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  • Cleckheaton Methodist Church

Pentecost Sunday

Opening prayer / call to worship God calls you here:

Part of a community of disciples, Part of a church family.

God calls you here and asks you to be ready to be in the presence of the Creator.

Are you ready to worship?

Are you ready to listen?

Are you ready to think?

Are you ready to notice?

For it is God who calls us here – lets be ready to meet our Saviour.

The living God calls you.

Our God that was in every place and space before it was even built; Our God that dwelt within you before you even noticed:

A God full of grace and forgiveness;

A God bringing challenge and choice;

God who has as much to share with you now as at the dawn of time.

So – are you ready?

Are you ready to notice?

Are you ready to pay attention?

Are you ready to offer thanks and praise?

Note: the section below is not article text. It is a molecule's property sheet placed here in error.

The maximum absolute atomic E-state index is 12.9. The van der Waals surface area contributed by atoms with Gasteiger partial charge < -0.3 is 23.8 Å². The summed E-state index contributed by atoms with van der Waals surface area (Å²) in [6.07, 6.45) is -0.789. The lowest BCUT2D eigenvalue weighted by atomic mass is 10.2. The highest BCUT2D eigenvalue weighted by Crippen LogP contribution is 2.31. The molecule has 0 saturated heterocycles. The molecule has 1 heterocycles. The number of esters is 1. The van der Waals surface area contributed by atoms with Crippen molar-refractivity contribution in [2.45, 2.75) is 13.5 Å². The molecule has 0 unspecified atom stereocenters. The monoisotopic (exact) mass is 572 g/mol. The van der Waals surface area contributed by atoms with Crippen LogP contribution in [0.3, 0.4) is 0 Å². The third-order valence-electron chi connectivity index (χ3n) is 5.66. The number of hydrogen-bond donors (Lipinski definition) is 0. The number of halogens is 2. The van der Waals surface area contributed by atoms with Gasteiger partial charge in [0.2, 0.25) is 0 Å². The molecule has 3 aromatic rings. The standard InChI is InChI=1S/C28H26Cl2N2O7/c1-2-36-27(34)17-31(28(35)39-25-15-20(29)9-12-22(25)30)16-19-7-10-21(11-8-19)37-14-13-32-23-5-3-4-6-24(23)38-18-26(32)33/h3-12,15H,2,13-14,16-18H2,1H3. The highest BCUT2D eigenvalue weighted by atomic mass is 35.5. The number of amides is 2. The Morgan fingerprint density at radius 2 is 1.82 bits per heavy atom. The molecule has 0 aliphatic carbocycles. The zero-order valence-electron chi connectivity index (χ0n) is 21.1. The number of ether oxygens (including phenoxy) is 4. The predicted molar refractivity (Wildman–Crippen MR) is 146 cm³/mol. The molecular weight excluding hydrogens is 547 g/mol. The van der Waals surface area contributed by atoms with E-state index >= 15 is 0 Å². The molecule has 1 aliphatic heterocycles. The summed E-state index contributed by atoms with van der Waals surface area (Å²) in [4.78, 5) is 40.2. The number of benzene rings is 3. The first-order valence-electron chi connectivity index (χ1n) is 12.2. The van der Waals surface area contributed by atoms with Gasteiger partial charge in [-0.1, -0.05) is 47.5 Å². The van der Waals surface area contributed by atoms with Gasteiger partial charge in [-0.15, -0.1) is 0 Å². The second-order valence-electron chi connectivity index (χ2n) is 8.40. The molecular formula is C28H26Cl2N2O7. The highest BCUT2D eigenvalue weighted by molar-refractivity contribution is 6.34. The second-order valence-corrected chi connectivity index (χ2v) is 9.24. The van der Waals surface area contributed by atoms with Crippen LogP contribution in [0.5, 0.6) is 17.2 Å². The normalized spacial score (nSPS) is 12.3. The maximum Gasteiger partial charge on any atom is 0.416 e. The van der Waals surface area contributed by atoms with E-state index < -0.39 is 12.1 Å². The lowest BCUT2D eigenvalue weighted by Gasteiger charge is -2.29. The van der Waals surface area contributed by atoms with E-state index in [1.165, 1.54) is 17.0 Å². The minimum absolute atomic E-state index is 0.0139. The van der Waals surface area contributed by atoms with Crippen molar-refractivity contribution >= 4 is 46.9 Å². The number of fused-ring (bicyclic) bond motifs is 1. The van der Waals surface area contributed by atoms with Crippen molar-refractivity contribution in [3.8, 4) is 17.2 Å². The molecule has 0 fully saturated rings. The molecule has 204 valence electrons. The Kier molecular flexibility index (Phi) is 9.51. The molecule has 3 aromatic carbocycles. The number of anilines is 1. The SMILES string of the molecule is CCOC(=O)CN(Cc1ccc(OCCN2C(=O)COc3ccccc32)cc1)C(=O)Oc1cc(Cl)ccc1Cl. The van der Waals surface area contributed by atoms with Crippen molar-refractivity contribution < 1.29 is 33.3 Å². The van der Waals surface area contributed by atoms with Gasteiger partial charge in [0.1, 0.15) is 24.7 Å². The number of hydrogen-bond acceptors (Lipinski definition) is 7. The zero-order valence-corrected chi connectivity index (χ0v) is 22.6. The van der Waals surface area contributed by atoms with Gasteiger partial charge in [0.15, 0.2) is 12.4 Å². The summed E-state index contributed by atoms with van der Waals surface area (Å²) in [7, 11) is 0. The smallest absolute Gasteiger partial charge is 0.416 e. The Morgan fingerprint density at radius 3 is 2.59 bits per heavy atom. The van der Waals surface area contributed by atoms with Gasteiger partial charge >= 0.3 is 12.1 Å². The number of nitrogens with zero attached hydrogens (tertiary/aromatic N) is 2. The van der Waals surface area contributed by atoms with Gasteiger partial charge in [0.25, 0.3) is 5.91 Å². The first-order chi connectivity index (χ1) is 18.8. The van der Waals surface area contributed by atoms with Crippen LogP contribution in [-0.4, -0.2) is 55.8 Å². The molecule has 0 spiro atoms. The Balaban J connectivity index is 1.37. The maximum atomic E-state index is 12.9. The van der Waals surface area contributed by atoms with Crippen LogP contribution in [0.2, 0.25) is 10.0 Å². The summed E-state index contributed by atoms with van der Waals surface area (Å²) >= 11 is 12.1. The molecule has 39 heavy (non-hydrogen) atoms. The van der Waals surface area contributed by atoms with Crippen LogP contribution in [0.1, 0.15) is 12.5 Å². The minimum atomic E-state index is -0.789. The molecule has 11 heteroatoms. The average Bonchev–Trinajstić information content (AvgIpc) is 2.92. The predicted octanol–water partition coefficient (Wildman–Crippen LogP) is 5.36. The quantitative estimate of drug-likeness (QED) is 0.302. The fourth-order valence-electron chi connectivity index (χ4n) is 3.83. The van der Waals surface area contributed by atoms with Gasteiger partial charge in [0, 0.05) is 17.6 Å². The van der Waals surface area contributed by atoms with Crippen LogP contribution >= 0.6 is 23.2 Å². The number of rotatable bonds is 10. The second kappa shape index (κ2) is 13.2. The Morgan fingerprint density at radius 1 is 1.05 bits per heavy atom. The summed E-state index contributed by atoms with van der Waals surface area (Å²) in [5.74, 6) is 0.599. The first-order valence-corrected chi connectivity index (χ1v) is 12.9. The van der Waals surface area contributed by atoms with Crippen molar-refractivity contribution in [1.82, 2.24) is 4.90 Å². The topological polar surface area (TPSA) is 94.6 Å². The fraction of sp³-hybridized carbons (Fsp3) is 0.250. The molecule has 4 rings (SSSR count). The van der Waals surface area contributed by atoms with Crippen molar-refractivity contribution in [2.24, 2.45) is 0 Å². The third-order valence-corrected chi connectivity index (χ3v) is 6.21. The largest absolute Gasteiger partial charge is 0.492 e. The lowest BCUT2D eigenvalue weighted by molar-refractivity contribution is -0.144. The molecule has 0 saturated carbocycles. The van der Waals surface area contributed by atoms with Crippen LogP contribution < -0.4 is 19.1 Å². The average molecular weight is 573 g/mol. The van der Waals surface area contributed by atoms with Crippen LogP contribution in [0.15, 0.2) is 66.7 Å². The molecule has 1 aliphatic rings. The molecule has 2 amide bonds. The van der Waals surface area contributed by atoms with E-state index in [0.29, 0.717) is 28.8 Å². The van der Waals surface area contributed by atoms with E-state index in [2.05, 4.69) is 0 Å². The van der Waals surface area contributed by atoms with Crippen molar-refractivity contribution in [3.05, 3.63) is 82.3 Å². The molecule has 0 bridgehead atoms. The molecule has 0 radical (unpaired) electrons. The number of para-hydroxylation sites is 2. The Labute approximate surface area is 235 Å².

And today are you ready to encounter the God that waits for you? For this is the day that the Lord has made. Amen.[1]

We say the Lord’s Prayer.

Hymn - 167 STF – Colours of day dawn into the mind

Colours of day dawn into the mind, the sun has come up, the night is behind.

Go down in the city, into the street, and let's give the message to the people we meet.

So light up the fire and let the flame burn, open the door, let Jesus return.

Take seeds of His Spirit, let the fruit grow, tell the people of Jesus, let His love show.

Go through the park, on into the town; the sun still shines on, it never goes down. The light of the world is risen again; the people of darkness are needing a friend.

Open your eyes, look into the sky, the darkness has come, the Son came to die. The evening draws on, the sun disappears, but Jesus is living, His Spirit is near.

Readings: Acts 2:1-21 - The Coming of the Holy Spirit